We’ve all been there; someone cuts you off in traffic, forcing you to slam on the brakes and, suddenly, you’re guilty of aggressive driving. It may start with an offensive hand gesture, a honk of the horn or catching up to the guy to return the favor. But by retaliating, you’ve just fallen victim to a problem that has brought about serious consequences on our roadways in recent years.
There’s even a definition for it as noted by the National Highway Traffic Safety Administration (NHTSA). “Aggressive driving” is described as occurring when “an individual commits a combination of moving traffic offenses so as to endanger other persons or property.” If that sounds familiar to you – because you’ve engaged in similar behavior – you may want to curb your emotions before something bad happens.
Okay, so how do you go about reducing aggressive driving when everyone else is doing it? Well, the main idea is to keep from becoming an aggressor as well as minimize the chance of escalating a simple driving incident into a full-blown dangerous situation.
While speeding is commonly blamed as one of the most significant contributors to the severity of crashes and ultimately traffic fatalities, it is not the only factor that leads to aggressive driving. In fact, the NHTSA lists three categories that contain unsafe acts that might constitute aggressive behavior.
1. Reckless driving
These dangerous violations usually deal with speeding, racing, driving drunk, and tailgating.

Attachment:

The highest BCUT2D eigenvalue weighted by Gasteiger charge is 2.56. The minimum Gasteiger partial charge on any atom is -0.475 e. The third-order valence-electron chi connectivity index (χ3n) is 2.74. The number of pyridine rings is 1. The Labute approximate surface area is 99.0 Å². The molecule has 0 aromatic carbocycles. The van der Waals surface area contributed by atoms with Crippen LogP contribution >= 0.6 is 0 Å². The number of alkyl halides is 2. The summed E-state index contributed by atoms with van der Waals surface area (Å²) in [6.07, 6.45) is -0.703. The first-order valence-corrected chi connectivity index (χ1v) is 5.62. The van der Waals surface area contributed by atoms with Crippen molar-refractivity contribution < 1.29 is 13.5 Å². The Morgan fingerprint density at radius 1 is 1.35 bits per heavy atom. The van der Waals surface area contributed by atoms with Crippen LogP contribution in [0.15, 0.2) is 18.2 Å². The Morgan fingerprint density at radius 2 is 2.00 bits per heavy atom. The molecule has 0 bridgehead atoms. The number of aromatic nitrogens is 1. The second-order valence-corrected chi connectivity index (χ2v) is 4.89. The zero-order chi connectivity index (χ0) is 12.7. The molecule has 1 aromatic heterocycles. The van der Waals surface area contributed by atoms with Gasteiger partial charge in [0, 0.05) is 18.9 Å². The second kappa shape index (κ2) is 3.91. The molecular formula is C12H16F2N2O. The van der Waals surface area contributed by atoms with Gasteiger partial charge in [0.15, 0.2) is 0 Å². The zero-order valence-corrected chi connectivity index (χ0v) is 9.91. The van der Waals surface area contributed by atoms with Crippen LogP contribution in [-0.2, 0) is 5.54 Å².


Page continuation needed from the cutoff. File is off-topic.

2. Dangerous driving
This behavior is typically defined as unnecessary risk taking, such as accelerating through a yellow light, taking greater risks when in a hurry, and cutting off other drivers.
3. Road Rage
Possibly the result of engaging in reckless or dangerous driving or being the victim of an act that involves the showing of hostility and anger to other drivers.
Researchers found that 82 percent of motorists surveyed stated that when behind the wheel, their mood was often affected by the actions of aggressive drivers.
Although you may not be able to control other drivers’ actions, below are several safety tips worth following to reduce potential aggressive driving on your part each time you get behind the wheel:
1. Always attempt to be friendly, calm, and courteous at all times. Surprisingly, it can lead other drivers to do the same.
2. Be aware. By recognizing the signs of aggressive driving, you’ll be able to keep from engaging in it. If you spot another driver doing it, avoid them by getting out of their way as quickly and safely as possible.
3. Try to anticipate, plan, and accept unexpected traffic delays. You’ll get there when you get there.
4. Keep your cool and don’t overreact to what may have been an inadvertent and innocent mistake by another driver.
5. Whatever you do, don’t respond to an aggressive motorist’s actions with angry hand gestures. It can only escalate into something much worse – road rage.
Like most behavioral changes, it is usually much easier said than done. But, if you practice maintaining a calmer attitude, staying within the speed limit, using your turn signals, and showing courtesy to your fellow drivers, you won’t fall into the trap of becoming, or provoking an aggressive driver.
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